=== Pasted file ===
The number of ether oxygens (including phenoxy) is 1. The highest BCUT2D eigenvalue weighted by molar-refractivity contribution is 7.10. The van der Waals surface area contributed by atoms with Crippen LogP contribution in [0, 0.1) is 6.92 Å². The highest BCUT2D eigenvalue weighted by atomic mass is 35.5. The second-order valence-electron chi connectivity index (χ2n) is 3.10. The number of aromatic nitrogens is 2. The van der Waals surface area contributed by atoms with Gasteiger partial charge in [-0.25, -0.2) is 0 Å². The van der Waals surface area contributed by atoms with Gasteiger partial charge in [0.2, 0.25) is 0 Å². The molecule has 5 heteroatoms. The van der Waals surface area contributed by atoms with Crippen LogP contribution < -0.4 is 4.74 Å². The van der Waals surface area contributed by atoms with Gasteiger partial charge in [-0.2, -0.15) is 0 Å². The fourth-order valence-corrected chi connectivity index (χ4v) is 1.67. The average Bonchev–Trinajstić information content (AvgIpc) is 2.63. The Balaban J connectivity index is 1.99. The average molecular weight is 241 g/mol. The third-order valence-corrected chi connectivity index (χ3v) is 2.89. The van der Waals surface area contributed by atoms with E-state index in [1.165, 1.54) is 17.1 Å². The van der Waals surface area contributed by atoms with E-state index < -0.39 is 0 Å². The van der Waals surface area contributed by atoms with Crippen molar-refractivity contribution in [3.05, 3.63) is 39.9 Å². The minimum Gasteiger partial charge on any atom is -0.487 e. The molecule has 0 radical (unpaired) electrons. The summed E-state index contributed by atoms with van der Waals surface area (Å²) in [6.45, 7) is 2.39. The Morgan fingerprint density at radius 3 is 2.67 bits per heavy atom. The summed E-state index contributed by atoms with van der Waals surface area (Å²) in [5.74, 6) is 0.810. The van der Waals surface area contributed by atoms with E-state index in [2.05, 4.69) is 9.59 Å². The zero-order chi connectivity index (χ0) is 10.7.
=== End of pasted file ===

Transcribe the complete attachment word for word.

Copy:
The number of ether oxygens (including phenoxy) is 1. The highest BCUT2D eigenvalue weighted by molar-refractivity contribution is 7.10. The van der Waals surface area contributed by atoms with Crippen LogP contribution in [0, 0.1) is 6.92 Å². The highest BCUT2D eigenvalue weighted by atomic mass is 35.5. The second-order valence-electron chi connectivity index (χ2n) is 3.10. The number of aromatic nitrogens is 2. The van der Waals surface area contributed by atoms with Gasteiger partial charge in [-0.25, -0.2) is 0 Å². The van der Waals surface area contributed by atoms with Gasteiger partial charge in [0.2, 0.25) is 0 Å². The molecule has 5 heteroatoms. The van der Waals surface area contributed by atoms with Crippen LogP contribution < -0.4 is 4.74 Å². The van der Waals surface area contributed by atoms with Gasteiger partial charge in [-0.2, -0.15) is 0 Å². The fourth-order valence-corrected chi connectivity index (χ4v) is 1.67. The average Bonchev–Trinajstić information content (AvgIpc) is 2.63. The Balaban J connectivity index is 1.99. The average molecular weight is 241 g/mol. The third-order valence-corrected chi connectivity index (χ3v) is 2.89. The van der Waals surface area contributed by atoms with E-state index in [1.165, 1.54) is 17.1 Å². The van der Waals surface area contributed by atoms with E-state index < -0.39 is 0 Å². The van der Waals surface area contributed by atoms with Crippen molar-refractivity contribution in [3.05, 3.63) is 39.9 Å². The minimum Gasteiger partial charge on any atom is -0.487 e. The molecule has 0 radical (unpaired) electrons. The summed E-state index contributed by atoms with van der Waals surface area (Å²) in [6.45, 7) is 2.39. The Morgan fingerprint density at radius 3 is 2.67 bits per heavy atom. The summed E-state index contributed by atoms with van der Waals surface area (Å²) in [5.74, 6) is 0.810. The van der Waals surface area contributed by atoms with E-state index in [2.05, 4.69) is 9.59 Å². The zero-order chi connectivity index (χ0) is 10.7.